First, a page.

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Monday, May 25, 2015

FALLEN IS THE NAME I CHOSE_SO LET ME FALL_Muse Party Blogest


Sarah Foster and her muse Jordan created this fun blogfest for writers to talk about their muse. 
Well, how could I pass that up?

To do it the "Roland" way, I included a small writing lesson and incorporated the questions into a short flash fiction.  :-) 


The most memorable heroes or heroines you have ever met were archetypes.

Swiss psychiatrist Carl Jung believed that these archetypes are the result of a collective unconscious.

This collective unconscious was not directly knowable and is a product of the shared experiences of our ancestors.

If we can tap into the collective unconscious with our heroine, 


then we will stir the hearts of our readers on the unconscious level, insuring that all important reader identification.

Fallen, my muse and the heroine in many of my fantasies is the archetype, "La Belle Dame sans Merci":

“... darkness yet in light, To live a life half dead, a living death, And buried; but O yet more miserable! My self, my Sepulcher.”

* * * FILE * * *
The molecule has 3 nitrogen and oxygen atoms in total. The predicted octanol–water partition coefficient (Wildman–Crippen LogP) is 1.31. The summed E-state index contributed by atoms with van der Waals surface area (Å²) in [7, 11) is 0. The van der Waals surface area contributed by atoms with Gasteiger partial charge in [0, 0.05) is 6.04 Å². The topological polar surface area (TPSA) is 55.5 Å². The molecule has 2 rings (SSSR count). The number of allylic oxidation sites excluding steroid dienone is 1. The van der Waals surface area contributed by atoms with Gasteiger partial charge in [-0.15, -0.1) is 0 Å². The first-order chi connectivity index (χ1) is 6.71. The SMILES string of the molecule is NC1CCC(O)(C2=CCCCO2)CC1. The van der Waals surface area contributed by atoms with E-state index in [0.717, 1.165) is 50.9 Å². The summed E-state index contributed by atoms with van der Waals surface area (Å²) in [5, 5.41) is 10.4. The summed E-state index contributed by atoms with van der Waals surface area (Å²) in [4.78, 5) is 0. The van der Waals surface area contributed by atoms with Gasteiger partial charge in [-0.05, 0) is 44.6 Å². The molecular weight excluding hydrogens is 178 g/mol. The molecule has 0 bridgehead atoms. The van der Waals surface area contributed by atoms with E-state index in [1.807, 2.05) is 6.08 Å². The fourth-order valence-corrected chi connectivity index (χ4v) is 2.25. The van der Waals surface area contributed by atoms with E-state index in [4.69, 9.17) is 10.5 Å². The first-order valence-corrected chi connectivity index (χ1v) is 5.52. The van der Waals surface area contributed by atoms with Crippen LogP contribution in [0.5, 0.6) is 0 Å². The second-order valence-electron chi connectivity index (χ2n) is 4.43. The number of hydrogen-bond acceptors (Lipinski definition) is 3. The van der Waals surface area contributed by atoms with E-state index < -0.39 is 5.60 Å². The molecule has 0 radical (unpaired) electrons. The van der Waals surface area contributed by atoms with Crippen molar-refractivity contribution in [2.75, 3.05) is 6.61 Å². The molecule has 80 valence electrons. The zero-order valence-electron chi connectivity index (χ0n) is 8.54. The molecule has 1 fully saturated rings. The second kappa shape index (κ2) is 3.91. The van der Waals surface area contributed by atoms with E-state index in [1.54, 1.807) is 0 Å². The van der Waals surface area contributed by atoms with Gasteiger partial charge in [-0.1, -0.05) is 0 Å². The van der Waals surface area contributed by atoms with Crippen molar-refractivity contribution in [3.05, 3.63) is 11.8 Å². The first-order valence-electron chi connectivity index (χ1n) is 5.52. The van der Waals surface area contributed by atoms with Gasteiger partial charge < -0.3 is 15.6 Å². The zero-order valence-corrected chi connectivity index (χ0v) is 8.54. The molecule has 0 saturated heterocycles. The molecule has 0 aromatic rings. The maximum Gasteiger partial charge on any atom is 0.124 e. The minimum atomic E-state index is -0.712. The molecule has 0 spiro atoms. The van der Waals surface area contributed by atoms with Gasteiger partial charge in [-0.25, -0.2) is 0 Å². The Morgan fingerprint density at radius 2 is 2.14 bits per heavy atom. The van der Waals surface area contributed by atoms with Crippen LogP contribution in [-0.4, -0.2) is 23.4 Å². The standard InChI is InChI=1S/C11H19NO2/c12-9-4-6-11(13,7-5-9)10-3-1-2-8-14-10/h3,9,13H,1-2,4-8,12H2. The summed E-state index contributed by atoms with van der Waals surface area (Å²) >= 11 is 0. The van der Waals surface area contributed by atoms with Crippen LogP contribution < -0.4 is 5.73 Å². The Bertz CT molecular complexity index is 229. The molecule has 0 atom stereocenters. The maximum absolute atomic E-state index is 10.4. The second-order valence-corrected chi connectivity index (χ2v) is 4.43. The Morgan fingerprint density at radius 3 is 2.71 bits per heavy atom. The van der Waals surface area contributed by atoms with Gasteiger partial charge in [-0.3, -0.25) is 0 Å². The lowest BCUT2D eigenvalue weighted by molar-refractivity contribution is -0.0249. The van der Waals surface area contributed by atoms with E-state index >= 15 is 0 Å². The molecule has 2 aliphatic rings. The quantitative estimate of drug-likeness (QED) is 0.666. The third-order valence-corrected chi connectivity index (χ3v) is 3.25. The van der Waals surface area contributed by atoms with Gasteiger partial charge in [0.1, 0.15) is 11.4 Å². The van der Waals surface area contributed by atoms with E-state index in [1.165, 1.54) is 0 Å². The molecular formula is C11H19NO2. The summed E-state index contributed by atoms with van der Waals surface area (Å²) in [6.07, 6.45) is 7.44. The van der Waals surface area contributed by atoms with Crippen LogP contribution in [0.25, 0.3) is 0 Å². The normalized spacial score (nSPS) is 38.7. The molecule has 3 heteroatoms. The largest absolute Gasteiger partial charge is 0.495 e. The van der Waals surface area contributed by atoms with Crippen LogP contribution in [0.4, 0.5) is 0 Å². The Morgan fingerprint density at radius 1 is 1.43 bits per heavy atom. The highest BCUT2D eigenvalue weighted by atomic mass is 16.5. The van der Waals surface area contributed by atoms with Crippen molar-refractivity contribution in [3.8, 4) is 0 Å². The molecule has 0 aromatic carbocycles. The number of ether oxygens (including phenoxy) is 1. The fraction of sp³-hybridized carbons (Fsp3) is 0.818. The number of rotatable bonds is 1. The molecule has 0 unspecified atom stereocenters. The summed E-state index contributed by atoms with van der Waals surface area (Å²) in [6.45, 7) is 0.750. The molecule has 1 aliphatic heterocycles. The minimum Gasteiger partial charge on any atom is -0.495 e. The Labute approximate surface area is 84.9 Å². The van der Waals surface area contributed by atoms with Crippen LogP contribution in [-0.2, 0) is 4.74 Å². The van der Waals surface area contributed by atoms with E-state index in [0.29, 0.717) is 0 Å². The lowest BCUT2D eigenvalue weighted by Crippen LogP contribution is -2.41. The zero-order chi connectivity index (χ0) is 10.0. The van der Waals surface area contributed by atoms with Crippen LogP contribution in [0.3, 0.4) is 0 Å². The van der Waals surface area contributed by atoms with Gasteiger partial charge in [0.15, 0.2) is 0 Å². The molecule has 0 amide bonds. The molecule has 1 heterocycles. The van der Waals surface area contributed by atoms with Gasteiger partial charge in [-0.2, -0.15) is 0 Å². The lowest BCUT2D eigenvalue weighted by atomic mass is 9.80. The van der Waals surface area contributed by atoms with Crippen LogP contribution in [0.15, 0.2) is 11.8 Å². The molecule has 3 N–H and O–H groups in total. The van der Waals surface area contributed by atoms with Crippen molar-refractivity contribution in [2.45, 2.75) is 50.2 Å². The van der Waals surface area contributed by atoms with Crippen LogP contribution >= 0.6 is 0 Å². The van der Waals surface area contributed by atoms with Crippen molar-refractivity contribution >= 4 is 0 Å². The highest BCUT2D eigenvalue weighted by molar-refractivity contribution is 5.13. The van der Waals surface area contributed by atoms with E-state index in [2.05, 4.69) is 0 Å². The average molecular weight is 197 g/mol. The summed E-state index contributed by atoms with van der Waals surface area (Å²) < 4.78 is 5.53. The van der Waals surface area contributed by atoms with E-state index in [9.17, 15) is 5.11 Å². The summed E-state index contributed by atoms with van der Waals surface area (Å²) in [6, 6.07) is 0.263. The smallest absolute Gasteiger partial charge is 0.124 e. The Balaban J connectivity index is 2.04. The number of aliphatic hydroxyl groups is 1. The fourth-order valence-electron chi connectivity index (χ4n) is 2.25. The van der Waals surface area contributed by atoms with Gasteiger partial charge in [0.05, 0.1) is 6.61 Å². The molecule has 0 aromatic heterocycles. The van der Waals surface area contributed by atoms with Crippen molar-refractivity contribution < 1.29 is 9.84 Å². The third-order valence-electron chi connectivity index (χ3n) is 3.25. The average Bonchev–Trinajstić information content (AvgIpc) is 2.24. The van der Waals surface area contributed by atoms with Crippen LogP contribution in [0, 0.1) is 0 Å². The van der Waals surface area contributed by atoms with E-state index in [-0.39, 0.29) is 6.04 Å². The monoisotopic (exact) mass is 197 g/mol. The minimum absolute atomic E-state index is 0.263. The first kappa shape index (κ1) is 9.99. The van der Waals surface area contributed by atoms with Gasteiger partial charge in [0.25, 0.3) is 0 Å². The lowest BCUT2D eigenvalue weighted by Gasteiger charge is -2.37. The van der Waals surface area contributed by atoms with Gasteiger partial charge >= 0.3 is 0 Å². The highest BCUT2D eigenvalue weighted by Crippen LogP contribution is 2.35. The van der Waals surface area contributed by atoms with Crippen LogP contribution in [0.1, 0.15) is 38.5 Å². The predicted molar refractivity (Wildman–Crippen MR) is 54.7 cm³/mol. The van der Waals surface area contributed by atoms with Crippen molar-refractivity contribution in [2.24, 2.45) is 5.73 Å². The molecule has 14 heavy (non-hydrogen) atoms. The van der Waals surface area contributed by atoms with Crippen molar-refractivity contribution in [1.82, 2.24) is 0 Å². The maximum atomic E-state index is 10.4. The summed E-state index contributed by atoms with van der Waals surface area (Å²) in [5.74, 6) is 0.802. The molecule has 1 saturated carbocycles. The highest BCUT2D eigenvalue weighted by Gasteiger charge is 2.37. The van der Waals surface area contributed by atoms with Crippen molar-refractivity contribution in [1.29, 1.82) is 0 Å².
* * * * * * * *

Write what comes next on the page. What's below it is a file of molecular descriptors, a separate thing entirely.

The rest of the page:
John Milton {“Samson Agonistes.”}



LET ME FALL

"Let me fall,

Let me climb,

There is a moment when fear

And dream must collide."


 

I am the last of my race. I am Tuatha de Danann. And, no, human, that does not mean elf, or fae, or damned. I take that last back. 

I am damned.


"Someone I am

Is waiting for courage,

The one I want,

The one I will become,

Will catch me."



I have no memories of my youth. Youth. The word is a mockery to me.

Though I look a young woman, I have lived centuries which I do remember. I remember when the sphinx had a nose,

when the pyramids were caressed by shimmering limestone,

and when courage and honor were not hollow words.

Yes, that long ago do I remember.


"Let me fall,

If I fall,

Though the phoenix

May or may not rise."



Then how do I even know I am Tuatha de Danann? The knowledge sings to me from the depths of my spirit in the night.